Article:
Reflection by Fr. Aaron Kuhn for Tuesday, March 24, 2020:
Joy is interesting, isn’t it? Often times joy is misunderstood or misrepresented. Joy is sometimes confused with happiness, especially worldly happiness. Of course we recognize and give thanks for all of the good that God has bestowed upon us and upon the world in this earthly life. But true Christian joy is not worldly happiness. Joy is not tied to the fleeting moments of pleasure or wealth or power. Rather, joy is tied to our call to holiness and living out that call each and every day. And a life of holiness is not one of perfection. A life of holiness is not one absent of sorrow or trials or pain, suffering or challenges or grief. Rather, a life of holiness always seeks the Will of God, despite all of these things. And that holiness strengthens and increases our joy. Joy is our ability to rejoice which is where the word comes from originally. We rejoice in the hope that the Lord has given us through the Paschal Mystery that we celebrate and engage in each and every day. And joy radiates from us even in the midst of difficulty. We have found ourselves in a challenging time, a very unusual time for all of us to say the least. But do not let this challenge before us be an obstacle to your growing in holiness. Let it not overshadow your Christian joy. The world needs that Christian joy now and always. And so, I encourage you to really consider how you are carrying out the Will of God in your life each day. Consider how the Lord may be calling you to reach out to others in these challenging times (perhaps with a phone call, a note in a card, a trip to the store, or countless other ways). Look for ways to grow in your holiness, to do the Will of God all the more, so that your joy might be intensified and in turn radiate to others. St. Matthew in his Gospel writes “Seek first the Kingdom of God and His righteousness.” In striving to live this out each and every day, we will, without a doubt, have intense and lasting joy.
Reflection by Fr. Aaron Kuhn for Monday, March 23, 2020:
Although today’s reflection is being pushed out a little late in the evening it gives us a great opportunity to reflect on something I urge all of us to do, a daily examination of conscience. And it is most fitting to do this at the end of each day. In it, yes, we acknowledge our own sinfulness, especially those times throughout the day when we turned away from the Lord and what He was calling us to. And we certainly recognize our need for God’s mercy. But the daily examination of conscience can be so much more. In doing your daily examination of conscience, I urge you to really take the time to reflect on the entirety of your day. The use of what St. Ignatius called “The Examen,” or an adaptation of it, may be useful. First, give thanks to God. As you go over your day, remember specific things that you are thankful for. Next, pray for God’s light, that you may see as He sees, asking for the grace to see His active presence in the day. Then, replay your day again, discovering where God was. Perhaps choose a moment or two and ask yourself, “Where was Jesus in this? What is God trying to say to me?” Then, express regret as you acknowledge before God the times in this day when you failed to respond to His generous love. Finally, look toward tomorrow, preparing yourself to meet God anew in the moments, places, and people of the next day, closing with a prayer. In these times of challenge and in all times, this is a great spiritual exercise to undertake and to make part of your life. You can do it individually but perhaps consider doing it as a family as well. What a beautiful way to end your day with your family. And the more we do a daily examination of conscience in this way, the more we will see God present and active in our life.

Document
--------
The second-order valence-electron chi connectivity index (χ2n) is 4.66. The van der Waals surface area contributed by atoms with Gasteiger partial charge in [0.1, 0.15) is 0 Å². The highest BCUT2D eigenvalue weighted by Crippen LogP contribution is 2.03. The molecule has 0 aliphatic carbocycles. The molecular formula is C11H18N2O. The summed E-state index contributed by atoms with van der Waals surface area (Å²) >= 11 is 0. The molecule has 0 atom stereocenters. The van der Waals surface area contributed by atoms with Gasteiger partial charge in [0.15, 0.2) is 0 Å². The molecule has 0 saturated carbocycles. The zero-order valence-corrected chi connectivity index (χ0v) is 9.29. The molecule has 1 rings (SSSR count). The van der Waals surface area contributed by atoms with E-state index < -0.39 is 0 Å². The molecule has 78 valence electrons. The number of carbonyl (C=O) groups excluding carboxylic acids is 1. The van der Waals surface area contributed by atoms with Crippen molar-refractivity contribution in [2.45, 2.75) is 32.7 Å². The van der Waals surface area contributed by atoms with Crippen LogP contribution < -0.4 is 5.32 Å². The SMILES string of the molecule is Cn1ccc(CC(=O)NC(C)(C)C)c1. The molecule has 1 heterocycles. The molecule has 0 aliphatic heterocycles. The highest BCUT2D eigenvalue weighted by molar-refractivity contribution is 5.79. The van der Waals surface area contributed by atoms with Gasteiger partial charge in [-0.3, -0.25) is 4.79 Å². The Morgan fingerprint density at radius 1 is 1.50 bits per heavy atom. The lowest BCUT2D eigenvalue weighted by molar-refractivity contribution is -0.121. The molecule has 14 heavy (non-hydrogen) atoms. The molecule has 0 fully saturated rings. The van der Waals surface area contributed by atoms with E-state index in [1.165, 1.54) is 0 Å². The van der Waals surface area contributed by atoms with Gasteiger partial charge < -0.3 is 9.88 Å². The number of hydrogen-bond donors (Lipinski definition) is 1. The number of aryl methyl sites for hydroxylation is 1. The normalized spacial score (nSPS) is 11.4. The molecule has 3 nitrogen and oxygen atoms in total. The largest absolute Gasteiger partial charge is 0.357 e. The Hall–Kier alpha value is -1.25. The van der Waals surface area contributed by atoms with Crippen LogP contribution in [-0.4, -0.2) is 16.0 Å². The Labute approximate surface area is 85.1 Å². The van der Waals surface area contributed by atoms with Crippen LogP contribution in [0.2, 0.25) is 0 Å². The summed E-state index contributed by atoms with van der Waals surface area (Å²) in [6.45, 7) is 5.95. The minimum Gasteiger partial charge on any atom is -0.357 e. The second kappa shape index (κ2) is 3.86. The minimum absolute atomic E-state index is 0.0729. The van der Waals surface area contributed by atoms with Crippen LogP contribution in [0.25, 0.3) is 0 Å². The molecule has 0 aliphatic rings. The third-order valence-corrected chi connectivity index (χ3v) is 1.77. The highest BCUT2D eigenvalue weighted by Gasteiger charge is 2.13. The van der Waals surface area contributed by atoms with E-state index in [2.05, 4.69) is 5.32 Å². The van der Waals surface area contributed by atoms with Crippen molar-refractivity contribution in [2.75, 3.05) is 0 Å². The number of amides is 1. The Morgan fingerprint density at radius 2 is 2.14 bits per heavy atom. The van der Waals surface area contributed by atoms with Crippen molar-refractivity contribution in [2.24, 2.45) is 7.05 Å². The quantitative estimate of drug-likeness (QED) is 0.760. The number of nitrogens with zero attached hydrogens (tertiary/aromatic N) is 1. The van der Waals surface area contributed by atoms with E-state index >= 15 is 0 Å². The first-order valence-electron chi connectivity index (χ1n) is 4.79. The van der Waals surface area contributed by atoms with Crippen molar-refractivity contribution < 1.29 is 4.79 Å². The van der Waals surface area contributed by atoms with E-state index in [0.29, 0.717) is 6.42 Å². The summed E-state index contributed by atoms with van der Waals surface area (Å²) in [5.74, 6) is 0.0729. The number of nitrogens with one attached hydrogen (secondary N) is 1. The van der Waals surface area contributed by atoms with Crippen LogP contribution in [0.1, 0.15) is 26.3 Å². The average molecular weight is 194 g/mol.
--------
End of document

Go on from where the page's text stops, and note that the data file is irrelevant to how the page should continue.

Homily for the Fourth Sunday of Lent
By Monsignor Leo Enlow
One of the valuable lessons that I learned from the early days of my priesthood is the treasure that I had in my mother and father. Parents are the greatest of treasures and for a priest they are extremely important. For parents provide a home, somewhere the priest can always return for time away from the parish. They are a source of encouragement for they were always a phone call away. No matter what hour, I could call and find a ear to listen and a voice to encourage. I was blessed by my parents having been gifted with time with them—mom being 86 and dad being 89 when they died. But as so many gifts, what happens. We so often take them for granted until we no longer have them with us. So when their deaths did occur, needless to say I wasn’t quite ready. Yes I knew that life was not forever, but I was personally shaken when they were no longer a phone call away. I truly missed them, their encouragement, they always being there for me, and after they died, I had this yearning for them, praying in the meantime that they were with God in heaven.